Wednesdays, March 7 and 14. 9 A.M. – 1 P.M. Mastick Senior Center, 1155 Santa Clara Ave. , Alameda. AARP Driver Safety Program. Designed for individuals 50+, this 8 hour course is taught in 2, 4-hour sessions over a 2-day period. Preregistration required; cost is $12 per person for AARP members, $14 non-AARP members. Registration payable by check ONLY, made payable to AARP. Sign up in the Mastick Office. 510-747-7506. 

Thursday, March 8. 4:30 P.M. Kensington Library, 61 Arlington Av. eReader Workshop. Please bring your own device and library card to the workshop. Free. No reservations needed. 510-524-3043. See also March 15. 

Thursday, March 8. 6:30 P.M. El Cerrito Library, 6510 Stockton Avenue. Join board certified psychologist Dr. Marshall Zaslove for an evening meditation workshop and interaction. He will base his presentation on the book, Inner and Outer Peace through Meditation, by Rajinder Singh. 510-526-7512. 

Monday, March 12. 7 P.M. Kensington Library, 61 Arlington Avenue. Berkeley Repertory Theatre discussion. A docent from the Berkeley Repertory Theatre will discuss the current production, Moliere’s A Doctor in Spite of Himself. This is the traditional story of a girl, who feigns illness to avoid an unwanted wedding. (And a contemporary condition as well.) Free. 510-524-3043 

Tuesday, March 13. 1:30 P.M. . Mastick Senior Center, 1155 Santa Clara Ave., Alameda. Douglas Borchert, J.D., SBC, underwriting counsel, columnist, will present “The America’s Cup: Racing the Wind.” The story of the America's Cup begins in the mid-19th century with the family of Colonel John Stevens and an invitation to the Crystal Palace Exhibition in London. Mr. Borchert will pick up the story from there and outline the fascinating history of the event. Sign up in the Mastick Office or call 510-747-7506. This program is sponsored by the Mastick Senior Center Advisory Board.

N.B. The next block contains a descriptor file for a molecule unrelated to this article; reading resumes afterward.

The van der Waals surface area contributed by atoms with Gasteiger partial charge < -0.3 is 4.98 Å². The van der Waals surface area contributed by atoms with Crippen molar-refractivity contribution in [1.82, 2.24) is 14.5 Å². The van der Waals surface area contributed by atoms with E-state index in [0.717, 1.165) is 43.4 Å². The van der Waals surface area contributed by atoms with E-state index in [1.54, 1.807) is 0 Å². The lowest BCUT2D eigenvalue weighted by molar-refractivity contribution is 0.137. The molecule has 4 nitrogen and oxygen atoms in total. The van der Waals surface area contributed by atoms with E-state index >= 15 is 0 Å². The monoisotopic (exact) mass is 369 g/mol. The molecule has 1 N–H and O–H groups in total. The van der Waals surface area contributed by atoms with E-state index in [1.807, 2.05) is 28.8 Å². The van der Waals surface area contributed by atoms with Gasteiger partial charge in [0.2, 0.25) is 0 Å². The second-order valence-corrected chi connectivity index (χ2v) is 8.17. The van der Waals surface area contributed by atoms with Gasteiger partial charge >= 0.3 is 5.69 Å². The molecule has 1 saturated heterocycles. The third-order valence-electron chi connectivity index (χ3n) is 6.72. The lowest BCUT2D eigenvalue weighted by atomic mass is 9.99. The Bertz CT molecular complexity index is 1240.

Wednesday, March 14. 12:15-1 P.M. University Baroque Ensemble: 59th Annual Free Noon Concert Series. Hertz Concert Hall. 510-642-4864. 

Thursday, March 15. 4:30 P.M. Kensington Library, 61 Arlington Av. eReader Workshop. Please bring your own device and library card to the workshop. Free. No reservations needed. 510-524-3043. 

Wednesday, March 21. 12:15 – 1 P.M. Noon concert, UC, B. Music Department. Hertz Concert Hall. UC Berkeley Symphony Orchestra, David Milnes, director. Weber: Bassoon Concerto, Drew Gascon, soloist. Debussy: Nocturnes. Tickets not required. 510-642-4864. 

Friday, March 23. 12:15-1 P.M. Bustan Quartet. Free Noon Concert Series. Lecture/demonstration: Co-sponsored event: Highlights: Hertz Concert Hall. Visiting Israeli group demonstrates their work in crafting new means of musical expression from diverse resources. Tickets not required. 510-642-4864.  

Monday, March 26. 7 P.M. Kensington Library, 61 Arlington Av. Book Club. The Guernsey Literary and Potato Peal Society by Mary Ann Shaffer. Each meeting starts with a poem selected and read by a member with a brief discussion following the reading. New members are always welcome. Free. 510-524-3043. 

Current-March 30. “Berkeley Women Vote: Celebrating California Suffrage 1911-2011.” An Exhibit at the Berkeley History Center, 1931 Center Street. 510-848-0181.